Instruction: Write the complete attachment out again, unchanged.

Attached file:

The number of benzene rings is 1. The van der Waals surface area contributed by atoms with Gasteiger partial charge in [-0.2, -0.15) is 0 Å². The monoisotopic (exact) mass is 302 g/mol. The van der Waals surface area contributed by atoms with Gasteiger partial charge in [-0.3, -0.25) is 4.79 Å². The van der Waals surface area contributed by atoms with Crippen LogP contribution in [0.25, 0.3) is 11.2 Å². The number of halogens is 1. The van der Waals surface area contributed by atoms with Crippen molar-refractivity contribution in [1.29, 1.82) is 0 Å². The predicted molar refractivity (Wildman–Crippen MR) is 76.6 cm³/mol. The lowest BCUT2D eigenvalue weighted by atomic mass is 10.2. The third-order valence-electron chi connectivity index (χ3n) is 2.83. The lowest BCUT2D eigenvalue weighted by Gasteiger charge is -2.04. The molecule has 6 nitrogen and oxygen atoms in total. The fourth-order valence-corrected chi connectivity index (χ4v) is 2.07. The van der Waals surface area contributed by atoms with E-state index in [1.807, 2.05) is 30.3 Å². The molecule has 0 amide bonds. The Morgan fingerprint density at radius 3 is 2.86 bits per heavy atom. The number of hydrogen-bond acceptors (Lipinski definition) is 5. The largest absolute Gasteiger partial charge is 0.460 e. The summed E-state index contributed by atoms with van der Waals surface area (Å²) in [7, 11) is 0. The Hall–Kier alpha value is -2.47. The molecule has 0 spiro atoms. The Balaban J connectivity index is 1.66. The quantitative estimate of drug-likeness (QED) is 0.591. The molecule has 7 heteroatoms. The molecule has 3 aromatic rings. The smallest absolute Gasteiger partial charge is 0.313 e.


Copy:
The number of benzene rings is 1. The van der Waals surface area contributed by atoms with Gasteiger partial charge in [-0.2, -0.15) is 0 Å². The monoisotopic (exact) mass is 302 g/mol. The van der Waals surface area contributed by atoms with Gasteiger partial charge in [-0.3, -0.25) is 4.79 Å². The van der Waals surface area contributed by atoms with Crippen LogP contribution in [0.25, 0.3) is 11.2 Å². The number of halogens is 1. The van der Waals surface area contributed by atoms with Crippen molar-refractivity contribution in [1.29, 1.82) is 0 Å². The predicted molar refractivity (Wildman–Crippen MR) is 76.6 cm³/mol. The lowest BCUT2D eigenvalue weighted by atomic mass is 10.2. The third-order valence-electron chi connectivity index (χ3n) is 2.83. The lowest BCUT2D eigenvalue weighted by Gasteiger charge is -2.04. The molecule has 6 nitrogen and oxygen atoms in total. The fourth-order valence-corrected chi connectivity index (χ4v) is 2.07. The van der Waals surface area contributed by atoms with E-state index in [1.807, 2.05) is 30.3 Å². The molecule has 0 amide bonds. The Morgan fingerprint density at radius 3 is 2.86 bits per heavy atom. The number of hydrogen-bond acceptors (Lipinski definition) is 5. The largest absolute Gasteiger partial charge is 0.460 e. The summed E-state index contributed by atoms with van der Waals surface area (Å²) in [7, 11) is 0. The Hall–Kier alpha value is -2.47. The molecule has 0 spiro atoms. The Balaban J connectivity index is 1.66. The quantitative estimate of drug-likeness (QED) is 0.591. The molecule has 7 heteroatoms. The molecule has 3 aromatic rings. The smallest absolute Gasteiger partial charge is 0.313 e.